Ultimately, however, Moses granted their request, for they explained that, in fact, they could not be more different then the spies. For the tribes of Reuben and Gad sought not to reject Israel, but to expand its holiness and its influence outside its borders.

Gad and Reuben understood that if G-d was directing them to find their calling outside the land of Israel it was not because they were disconnected from Israel’s story and mission, but rather because they were charged with the mission to expand the holiness of Israel beyond its borders; demonstrating that the morality and light of the Jewish people is able to transform foreign territory.

Yet there was one condition that the children of Gad and Reuben had to meet before they were given the lands they requested. They had to commit to be in the front lines of the conquest of the land of Israel. As Moses told them:

Moses said to them, "If you do this thing, if you arm yourselves for battle before the Lord, and your armed force crosses the Jordan before the Lord until He has driven out His enemies before Him, and the Land will be conquered before the Lord, afterwards you may return, and you shall be freed [of your obligation] from the Lord and from Israel, and this land will become your heritage before the Lord. (Numbers 32:22)

To be able to extend the holiness of Israel to a foreign land, one must be even more committed to Israel than if he were living in Israel. To be able to sanctify land that is not holy one needs to be even more committed to holiness than his brethren who are living in a land permeated with holiness.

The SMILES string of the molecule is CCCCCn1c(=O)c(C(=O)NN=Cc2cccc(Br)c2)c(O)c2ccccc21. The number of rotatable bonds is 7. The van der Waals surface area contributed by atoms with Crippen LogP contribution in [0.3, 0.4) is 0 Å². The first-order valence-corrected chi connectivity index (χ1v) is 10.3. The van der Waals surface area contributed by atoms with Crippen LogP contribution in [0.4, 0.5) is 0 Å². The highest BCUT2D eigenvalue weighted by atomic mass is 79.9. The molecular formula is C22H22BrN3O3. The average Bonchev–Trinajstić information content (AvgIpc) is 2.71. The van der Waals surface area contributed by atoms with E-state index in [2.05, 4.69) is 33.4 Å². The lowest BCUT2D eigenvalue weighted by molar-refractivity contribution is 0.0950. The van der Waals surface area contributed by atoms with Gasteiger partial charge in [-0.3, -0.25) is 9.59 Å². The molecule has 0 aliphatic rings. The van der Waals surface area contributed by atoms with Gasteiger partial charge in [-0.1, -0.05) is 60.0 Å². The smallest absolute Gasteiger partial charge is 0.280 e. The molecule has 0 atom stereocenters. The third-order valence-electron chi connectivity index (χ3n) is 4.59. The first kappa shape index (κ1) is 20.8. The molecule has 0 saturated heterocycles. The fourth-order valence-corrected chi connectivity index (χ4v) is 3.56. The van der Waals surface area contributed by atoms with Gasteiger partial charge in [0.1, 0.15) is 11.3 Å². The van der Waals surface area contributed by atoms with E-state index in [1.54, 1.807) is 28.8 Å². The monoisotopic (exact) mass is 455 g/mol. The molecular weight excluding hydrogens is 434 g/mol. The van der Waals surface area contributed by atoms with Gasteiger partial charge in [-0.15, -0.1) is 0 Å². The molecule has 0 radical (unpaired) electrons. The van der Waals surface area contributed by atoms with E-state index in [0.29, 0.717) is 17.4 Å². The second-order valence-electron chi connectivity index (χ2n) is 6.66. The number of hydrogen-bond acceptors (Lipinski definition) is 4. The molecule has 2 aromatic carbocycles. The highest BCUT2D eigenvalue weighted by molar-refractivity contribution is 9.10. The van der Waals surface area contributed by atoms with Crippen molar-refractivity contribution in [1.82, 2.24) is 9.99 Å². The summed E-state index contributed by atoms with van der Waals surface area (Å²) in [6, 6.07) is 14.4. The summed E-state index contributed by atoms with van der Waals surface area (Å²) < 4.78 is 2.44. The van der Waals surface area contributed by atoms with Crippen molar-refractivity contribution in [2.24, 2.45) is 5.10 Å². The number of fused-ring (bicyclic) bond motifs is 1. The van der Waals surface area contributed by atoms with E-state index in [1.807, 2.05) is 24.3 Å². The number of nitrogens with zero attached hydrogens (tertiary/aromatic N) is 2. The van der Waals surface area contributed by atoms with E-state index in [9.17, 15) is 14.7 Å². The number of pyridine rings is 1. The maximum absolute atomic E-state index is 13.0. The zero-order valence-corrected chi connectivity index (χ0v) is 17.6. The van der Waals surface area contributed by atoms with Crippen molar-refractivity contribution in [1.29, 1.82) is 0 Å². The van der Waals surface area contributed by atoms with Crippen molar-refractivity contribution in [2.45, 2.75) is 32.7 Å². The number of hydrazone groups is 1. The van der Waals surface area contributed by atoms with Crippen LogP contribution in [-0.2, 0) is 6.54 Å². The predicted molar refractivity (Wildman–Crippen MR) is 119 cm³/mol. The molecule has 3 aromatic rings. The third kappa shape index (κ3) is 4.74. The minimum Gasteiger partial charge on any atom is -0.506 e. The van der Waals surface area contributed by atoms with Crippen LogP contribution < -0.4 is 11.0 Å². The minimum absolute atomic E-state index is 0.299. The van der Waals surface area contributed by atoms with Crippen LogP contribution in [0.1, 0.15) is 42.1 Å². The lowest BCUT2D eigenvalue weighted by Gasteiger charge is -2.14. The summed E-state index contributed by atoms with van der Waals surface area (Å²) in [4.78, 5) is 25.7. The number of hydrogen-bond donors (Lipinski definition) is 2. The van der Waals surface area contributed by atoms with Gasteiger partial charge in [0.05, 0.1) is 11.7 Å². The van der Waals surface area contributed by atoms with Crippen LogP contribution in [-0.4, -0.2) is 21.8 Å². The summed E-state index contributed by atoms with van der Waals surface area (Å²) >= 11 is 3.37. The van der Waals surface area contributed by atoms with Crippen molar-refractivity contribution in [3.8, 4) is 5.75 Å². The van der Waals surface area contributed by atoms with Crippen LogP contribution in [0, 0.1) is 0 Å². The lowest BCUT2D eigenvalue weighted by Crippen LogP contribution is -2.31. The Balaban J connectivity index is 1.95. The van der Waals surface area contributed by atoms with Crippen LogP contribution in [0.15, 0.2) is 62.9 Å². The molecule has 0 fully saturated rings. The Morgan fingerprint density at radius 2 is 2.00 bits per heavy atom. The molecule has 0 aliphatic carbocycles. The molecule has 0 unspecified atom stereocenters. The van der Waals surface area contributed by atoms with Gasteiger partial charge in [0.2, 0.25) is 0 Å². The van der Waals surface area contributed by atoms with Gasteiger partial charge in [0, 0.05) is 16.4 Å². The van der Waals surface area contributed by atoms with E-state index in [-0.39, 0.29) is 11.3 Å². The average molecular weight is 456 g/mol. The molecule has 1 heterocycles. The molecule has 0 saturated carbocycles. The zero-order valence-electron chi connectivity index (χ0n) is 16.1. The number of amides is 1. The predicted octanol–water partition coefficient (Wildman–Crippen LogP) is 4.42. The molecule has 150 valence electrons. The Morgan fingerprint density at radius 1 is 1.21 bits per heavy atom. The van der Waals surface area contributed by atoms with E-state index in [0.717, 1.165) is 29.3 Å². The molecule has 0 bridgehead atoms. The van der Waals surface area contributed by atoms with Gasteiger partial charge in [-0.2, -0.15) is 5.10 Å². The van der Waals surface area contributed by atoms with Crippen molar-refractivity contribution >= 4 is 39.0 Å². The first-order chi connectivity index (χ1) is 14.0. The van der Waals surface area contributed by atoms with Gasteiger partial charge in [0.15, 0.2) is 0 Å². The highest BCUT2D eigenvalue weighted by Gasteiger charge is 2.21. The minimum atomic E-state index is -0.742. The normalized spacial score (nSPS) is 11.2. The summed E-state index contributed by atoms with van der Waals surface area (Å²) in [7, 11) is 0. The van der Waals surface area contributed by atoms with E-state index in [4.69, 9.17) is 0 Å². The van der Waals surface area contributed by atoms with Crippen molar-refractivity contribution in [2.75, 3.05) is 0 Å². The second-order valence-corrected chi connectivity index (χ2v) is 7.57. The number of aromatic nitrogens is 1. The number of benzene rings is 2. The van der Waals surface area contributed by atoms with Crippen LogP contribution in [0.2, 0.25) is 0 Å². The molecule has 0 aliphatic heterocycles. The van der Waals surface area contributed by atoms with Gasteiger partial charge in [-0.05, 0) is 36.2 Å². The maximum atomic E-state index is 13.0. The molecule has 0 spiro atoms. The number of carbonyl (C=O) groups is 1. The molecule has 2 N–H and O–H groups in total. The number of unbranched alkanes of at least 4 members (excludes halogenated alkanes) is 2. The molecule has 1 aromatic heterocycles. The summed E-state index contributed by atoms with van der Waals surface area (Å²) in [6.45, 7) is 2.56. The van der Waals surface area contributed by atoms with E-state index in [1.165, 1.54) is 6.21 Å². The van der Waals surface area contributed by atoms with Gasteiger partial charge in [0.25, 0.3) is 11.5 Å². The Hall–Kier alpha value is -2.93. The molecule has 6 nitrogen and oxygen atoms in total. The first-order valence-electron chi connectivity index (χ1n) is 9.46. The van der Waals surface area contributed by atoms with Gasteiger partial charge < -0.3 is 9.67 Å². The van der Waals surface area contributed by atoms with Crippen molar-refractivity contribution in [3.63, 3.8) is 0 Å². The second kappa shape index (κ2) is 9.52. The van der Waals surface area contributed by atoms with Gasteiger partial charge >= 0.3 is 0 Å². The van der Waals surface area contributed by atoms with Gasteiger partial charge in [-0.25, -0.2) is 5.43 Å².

The children of Gad and Reuben teach the Jew living outside of Israel that his purpose is to expand the holiness and inspiration of the land of Israel to all four corners of the earth.

_______________

(Based on the teaching of the Rebbe, Reshimos booklet 51.)

 

Appointed Time

ca.jpegAppointed Time

The Biblical word for holiday is “Moed”, which means “appointed time” as well as “meeting”. Holidays are “appointed times” set aside for us to “meet”, for on the holiday, we have the space to meet with G-d, and with the parts of ourselves which we sometimes overlook due to the demands and distractions of everyday life.